First Class or No Class? U.S. Supreme Court Says “No Class!” and Rules Ambiguous Language in Arbitration Agreement Does Not Authorize Class Arbitration
On April 24, the U.S. Supreme Court decided, in a 5-4 decision, that ambiguous language in an arbitration agreement within an employment contract could not serve as a basis to compel class arbitration under the Federal Arbitration Act (FAA).
The case is Lamps Plus, Inc. v. Varela, a suit out of California filed by an employee who alleged his employer mishandled tax information belonging to the employee and others. The alleged mishandling supposedly led to the information becoming compromised. The employee who filed the suit signed an employment contract containing an arbitration agreement, under the terms of which the employer sought to compel individualized arbitration.
The Federal District Court compelled arbitration, and held since the agreement was ambiguous as to whether class arbitration was available, it was free to compel arbitration on a class-wide basis. The Ninth Circuit Court of Appeals affirmed, basing its ruling on California law.
The Supreme Court of the United States disagreed. Chief Justice Roberts wrote the opinion, which noted the question of whether a particular arbitration agreement is ambiguous is dependent on application of state law contract principles. However, the opinion goes on to say that state law is preempted “to the extent it ‘stands as an obstacle to the accomplishment and the execution of the full purposes and objectives’ of the FAA [Federal Arbitration Act].” Lamps Plus, Inc. v. Varela, No. 17-988, 2019 WL 1780275, at *5. The Court noted arbitration “is a matter of consent, not coercion;” which is a “rule[ ] of fundamental importance” under the FAA. Id.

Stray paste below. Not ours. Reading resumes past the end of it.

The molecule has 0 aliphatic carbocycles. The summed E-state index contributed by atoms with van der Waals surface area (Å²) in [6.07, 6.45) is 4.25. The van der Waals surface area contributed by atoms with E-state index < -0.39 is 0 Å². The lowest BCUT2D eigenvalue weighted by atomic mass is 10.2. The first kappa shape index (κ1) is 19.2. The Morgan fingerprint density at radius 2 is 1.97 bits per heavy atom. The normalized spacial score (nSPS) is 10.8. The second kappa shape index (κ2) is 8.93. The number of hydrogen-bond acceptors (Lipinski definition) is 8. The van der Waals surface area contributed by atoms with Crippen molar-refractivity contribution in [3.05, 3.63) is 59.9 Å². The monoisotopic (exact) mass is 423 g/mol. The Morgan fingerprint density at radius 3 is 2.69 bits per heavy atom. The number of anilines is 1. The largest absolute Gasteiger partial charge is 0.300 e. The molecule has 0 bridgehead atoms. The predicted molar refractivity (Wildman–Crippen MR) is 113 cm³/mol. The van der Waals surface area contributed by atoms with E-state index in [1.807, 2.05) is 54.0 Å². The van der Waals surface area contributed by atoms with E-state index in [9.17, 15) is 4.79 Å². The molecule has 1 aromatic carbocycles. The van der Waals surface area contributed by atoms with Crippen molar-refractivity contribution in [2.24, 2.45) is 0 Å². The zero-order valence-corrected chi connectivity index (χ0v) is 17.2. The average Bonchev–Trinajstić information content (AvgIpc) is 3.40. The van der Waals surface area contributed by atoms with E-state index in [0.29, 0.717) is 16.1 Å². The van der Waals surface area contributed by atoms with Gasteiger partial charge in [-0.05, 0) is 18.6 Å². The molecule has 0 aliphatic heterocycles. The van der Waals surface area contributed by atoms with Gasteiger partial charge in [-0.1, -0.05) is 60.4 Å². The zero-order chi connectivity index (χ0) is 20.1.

In making its ruling, the Court reasoned parties which agree to arbitration are agreeing to participate in a less formal, and more efficient resolution of disputes, and ambiguity does not provide a sufficient basis to conclude that they agree to “sacrifice the principal advantage of arbitration.” Id.
Employers wishing to avoid class arbitration should always include an express class action waiver in their agreements. However, the Supreme Court’s employer-friendly decision in Lamps Plus can act as a backstop for those who do not include such express language. As always, before you implement any sort of arbitration agreement in your employment contracts, you should contact competent counsel. Sometimes it isn’t the language that gets you in trouble, its what’s missing from the language. Working with an attorney can help you navigate some of these unforeseen issues.
Brody and Associates regularly provides counseling on employment law issues, including employment contract arbitration agreements, non-competes and restrictive covenants. If we can be of assistance in this area, please contact us at firstname.lastname@example.org or 203.454.0560.